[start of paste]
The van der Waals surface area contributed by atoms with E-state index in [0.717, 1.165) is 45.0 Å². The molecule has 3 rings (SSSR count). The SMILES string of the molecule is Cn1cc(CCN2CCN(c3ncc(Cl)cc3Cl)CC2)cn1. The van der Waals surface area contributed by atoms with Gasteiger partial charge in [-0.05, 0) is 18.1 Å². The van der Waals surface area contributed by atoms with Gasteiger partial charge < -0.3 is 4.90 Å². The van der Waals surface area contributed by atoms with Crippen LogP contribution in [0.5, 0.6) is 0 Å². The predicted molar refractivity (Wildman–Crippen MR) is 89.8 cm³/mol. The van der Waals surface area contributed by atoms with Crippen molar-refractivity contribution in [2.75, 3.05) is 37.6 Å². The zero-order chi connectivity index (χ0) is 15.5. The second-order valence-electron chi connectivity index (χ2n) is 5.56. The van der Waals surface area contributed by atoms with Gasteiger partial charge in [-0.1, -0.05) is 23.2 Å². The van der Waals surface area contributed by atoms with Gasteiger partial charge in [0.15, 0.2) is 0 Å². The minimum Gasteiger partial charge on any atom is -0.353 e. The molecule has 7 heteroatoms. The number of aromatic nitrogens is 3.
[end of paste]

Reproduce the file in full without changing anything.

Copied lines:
The van der Waals surface area contributed by atoms with E-state index in [0.717, 1.165) is 45.0 Å². The molecule has 3 rings (SSSR count). The SMILES string of the molecule is Cn1cc(CCN2CCN(c3ncc(Cl)cc3Cl)CC2)cn1. The van der Waals surface area contributed by atoms with Gasteiger partial charge in [-0.05, 0) is 18.1 Å². The van der Waals surface area contributed by atoms with Gasteiger partial charge < -0.3 is 4.90 Å². The van der Waals surface area contributed by atoms with Crippen LogP contribution in [0.5, 0.6) is 0 Å². The predicted molar refractivity (Wildman–Crippen MR) is 89.8 cm³/mol. The van der Waals surface area contributed by atoms with Crippen molar-refractivity contribution in [2.75, 3.05) is 37.6 Å². The zero-order chi connectivity index (χ0) is 15.5. The second-order valence-electron chi connectivity index (χ2n) is 5.56. The van der Waals surface area contributed by atoms with Gasteiger partial charge in [-0.1, -0.05) is 23.2 Å². The van der Waals surface area contributed by atoms with Gasteiger partial charge in [0.15, 0.2) is 0 Å². The minimum Gasteiger partial charge on any atom is -0.353 e. The molecule has 7 heteroatoms. The number of aromatic nitrogens is 3.